Research supporting Triphala’s positive effect on digestion can be seen in a three-week double-blind, placebo-controlled, human clinical in which 50 participants were given 1 caplet per day of Himalaya Pure Herbs Triphala before food.  Participants taking Triphala had bowel movements increase 2.5 times over the first 7 days vs. no change in the placebo group.  In addition they also had significantly less flatulence.

The gained efficiency in digestion now paves the way, for both better absorption of food, and also for supplements that support the detox process which brings us to our next product – LiverCare.

The liver performs over 500 functions and detox is only 1 of them.  So, if you’re concerned that the body is not detoxing efficiently, you should be equally concerned about the other 499 functions your liver may not be doing well either.

Himalaya’s prized formula is the #1 selling liver support formula in the world and is prescribed or sold every 1/8th of a second somewhere on the planet.

LiverCare has over 250 human clinical trials supporting its positive affect on liver functionality with many of them published in medical journals.  The studies on LiverCare have shown a variety of effects on the liver’s health, such as reducing liver enzyme levels (a sign of improved liver function) as well as improving protein creation and retention!  So, in line with the Ayurvedic paradigm of healing the system instead of the symptom, LiverCare has shown a vast array of possibilities in terms of improving liver performance.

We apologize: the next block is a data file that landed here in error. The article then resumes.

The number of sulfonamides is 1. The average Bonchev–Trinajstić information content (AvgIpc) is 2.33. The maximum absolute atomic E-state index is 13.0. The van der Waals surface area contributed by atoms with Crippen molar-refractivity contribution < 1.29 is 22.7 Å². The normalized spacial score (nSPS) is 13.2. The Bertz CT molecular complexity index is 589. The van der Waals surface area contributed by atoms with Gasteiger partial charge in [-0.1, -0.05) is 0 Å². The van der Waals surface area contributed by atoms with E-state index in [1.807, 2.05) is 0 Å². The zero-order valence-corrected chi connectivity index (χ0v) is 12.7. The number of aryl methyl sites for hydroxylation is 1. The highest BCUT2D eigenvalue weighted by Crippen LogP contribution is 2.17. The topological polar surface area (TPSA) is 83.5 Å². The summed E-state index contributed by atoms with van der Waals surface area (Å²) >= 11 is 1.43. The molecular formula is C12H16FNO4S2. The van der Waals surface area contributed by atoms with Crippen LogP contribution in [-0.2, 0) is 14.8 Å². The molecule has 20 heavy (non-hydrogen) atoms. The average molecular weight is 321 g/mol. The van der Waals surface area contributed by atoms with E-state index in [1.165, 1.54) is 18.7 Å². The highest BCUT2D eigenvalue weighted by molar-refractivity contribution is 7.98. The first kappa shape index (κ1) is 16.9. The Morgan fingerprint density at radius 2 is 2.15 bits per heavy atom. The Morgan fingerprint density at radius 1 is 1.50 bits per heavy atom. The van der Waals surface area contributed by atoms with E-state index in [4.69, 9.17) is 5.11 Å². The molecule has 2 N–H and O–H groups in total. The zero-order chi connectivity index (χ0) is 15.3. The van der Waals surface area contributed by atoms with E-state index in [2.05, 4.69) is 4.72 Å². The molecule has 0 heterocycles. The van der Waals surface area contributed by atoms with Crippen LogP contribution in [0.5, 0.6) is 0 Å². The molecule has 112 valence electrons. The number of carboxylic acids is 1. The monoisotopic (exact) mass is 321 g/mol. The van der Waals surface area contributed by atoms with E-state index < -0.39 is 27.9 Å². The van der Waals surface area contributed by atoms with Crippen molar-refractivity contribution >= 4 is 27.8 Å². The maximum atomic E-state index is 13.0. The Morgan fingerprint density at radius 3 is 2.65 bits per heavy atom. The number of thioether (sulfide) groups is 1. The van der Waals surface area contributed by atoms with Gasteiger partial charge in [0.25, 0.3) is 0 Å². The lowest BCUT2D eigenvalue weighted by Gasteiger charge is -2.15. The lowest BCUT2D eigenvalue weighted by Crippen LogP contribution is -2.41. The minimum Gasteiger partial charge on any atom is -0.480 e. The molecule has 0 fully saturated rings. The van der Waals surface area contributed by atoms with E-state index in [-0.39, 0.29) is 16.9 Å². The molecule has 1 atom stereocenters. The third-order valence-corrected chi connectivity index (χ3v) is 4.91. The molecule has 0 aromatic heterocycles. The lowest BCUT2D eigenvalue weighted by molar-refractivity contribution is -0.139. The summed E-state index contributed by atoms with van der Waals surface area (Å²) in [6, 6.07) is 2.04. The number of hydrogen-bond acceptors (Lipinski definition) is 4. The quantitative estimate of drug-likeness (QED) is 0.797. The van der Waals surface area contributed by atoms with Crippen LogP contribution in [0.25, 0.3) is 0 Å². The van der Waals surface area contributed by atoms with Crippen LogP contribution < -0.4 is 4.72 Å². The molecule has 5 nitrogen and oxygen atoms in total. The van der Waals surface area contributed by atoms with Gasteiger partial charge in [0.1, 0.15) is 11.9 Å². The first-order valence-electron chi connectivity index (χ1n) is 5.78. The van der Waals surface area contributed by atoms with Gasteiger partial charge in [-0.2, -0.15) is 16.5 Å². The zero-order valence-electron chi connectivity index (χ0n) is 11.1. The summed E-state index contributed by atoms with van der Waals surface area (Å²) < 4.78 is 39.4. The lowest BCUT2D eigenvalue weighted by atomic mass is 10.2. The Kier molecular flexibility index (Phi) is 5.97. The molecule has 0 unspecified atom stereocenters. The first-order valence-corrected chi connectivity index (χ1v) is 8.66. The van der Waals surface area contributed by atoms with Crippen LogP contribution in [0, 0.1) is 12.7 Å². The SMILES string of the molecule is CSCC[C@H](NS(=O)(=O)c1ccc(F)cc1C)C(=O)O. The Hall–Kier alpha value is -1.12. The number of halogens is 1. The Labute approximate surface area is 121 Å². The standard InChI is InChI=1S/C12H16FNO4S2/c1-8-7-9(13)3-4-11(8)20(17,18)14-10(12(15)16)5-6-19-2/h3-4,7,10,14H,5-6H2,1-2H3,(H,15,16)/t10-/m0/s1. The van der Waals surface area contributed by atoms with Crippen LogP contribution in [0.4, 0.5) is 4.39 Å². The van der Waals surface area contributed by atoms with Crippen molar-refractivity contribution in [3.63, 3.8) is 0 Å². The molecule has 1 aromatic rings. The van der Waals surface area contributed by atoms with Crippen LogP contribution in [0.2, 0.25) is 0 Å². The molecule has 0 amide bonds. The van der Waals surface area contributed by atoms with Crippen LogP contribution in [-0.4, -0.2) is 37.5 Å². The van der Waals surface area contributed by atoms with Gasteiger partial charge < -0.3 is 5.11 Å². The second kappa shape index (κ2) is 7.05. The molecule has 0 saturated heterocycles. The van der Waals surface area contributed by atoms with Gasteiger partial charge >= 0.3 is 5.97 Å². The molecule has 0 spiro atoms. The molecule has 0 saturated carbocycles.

Traditional herbalism saw all of our health challenges begin with an improper digestive system.  They suggested that if we were to review our health we might be able to backtrack and realize that digestive inconsistencies often prelude other imbalances.

With the tried-and-true combo of Triphala and LiverCare, we can finally bring our busy lives and not-so-healthy eating habits back into balance with traditional “food herbs” that have been supporting and soothing us since our cooking pots were made out of clay.

Triphala and LiverCare is a timeless answer to a modern detox dilemma.


1 National Institutes of Health, “Why is Digestion Important?”
2 Evaluation of the efficacy and safety of Trikatu: an open label, prospective clinical study (unpublished), Dilip Kumar Goswami, MD, Guwahati Ayurvedic Medical College, Guwahati, India
3 Clinical evaluation of Triphala: a double-blind, placebo-controlled clinical study, The Antiseptic, 2010 (1), 33-34.
Omar Cruz is a botanical researcher, author and clinical herbalist serving the industry for almost 20 years. Omar combines a cultural background of southwestern herbalism with his knowledge and passion for pharmacognosy in an effort to bridge traditional herbalism with western medicine. He has also dedicated several years to the study of Tibetan Ayurveda, which is a combination of Ayurveda and Traditional Chinese Medicine. He is the co-author of several textbooks, including “A Botanical Protocol Manual for Health Care Practitioners,” and “Traditional Medicines from the Earth (2nd Edition).” An invited lecturer at medical universities and teaching hospitals throughout the country, Omar now serves as Clinical Herbalist and National Educator for Himalaya Herbal Healthcare’s western hemisphere corporate office in Sugar Land, Texas.